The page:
I was initially excited about the Nokia N97, simply because it combined a touchscreen interface with a physical keyboard, and the fact it was Nokia. However, Nokia's S60 over Symbian OS is not up to speed with today's hardware, and the reviews I read complained about the stoneage GUI and overall environment with the N97.
Enter the N900. Historically, the N7xx and N8xx series have been strictly Internet tablets, WiFi capable only, and based on Maemo, a Linux-based mobile OS. The N900 has changed completely from its last sibling, the N810. It adds GSM and HSPA functionality, the latest version of Maemo (Maemo 5), and Xvid-quality video capturing, geo tagging of photos, which is powered by a Carl Zeiss lens and dual LED flash, and applets that enable you to share all of this via social networks, such as Facebook, flickr, and Twitter.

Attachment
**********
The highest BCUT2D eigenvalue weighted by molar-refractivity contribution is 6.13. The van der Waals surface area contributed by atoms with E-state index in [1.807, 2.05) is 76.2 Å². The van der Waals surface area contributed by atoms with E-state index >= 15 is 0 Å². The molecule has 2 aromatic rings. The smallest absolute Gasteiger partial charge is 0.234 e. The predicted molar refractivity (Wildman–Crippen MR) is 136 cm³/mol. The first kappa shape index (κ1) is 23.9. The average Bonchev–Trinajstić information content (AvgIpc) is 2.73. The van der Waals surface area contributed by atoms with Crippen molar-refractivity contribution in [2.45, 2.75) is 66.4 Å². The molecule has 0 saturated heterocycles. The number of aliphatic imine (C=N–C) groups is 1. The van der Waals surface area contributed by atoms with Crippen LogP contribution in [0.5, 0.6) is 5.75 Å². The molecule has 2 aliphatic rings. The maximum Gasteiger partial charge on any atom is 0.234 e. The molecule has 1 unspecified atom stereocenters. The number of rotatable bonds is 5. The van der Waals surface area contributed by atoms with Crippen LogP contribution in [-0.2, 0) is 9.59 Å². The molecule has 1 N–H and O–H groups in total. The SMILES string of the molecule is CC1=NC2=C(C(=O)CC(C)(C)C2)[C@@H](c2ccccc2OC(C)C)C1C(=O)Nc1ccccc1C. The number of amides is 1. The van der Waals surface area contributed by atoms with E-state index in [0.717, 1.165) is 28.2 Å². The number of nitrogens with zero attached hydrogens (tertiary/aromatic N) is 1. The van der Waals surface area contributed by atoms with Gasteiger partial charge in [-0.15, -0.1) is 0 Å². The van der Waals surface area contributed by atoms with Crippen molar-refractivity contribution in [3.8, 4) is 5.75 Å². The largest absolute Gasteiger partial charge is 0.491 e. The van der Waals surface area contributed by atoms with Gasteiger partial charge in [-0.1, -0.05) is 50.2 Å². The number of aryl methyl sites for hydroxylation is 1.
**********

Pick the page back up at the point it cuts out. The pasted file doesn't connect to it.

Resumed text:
The announcement came a few weeks ago that the phone will be arriving in US retail stores around the 27 of September. I am hoping that an announcement comes before it is released for sale that the unit is capable of 850/1900 MHz 3G (it only runs 900/1700/2100 right now, which is only supported by T-Mobile in the US ... blah!). That alone is the only deal breaker for me at this point. The price is very reasonable for a powerful Internet tablet that just happens to be capable of making a phone call. The processor speed, memory, and built-in storage are all equal to or slightly greater than that of the iPhone 3G S, and with the capability to expand the memory via microSD, the flexibility of the Linux-based OS, and the fact that this device comes from the world's leader in the cell phone industry, the apparent $600 price tag is worth it.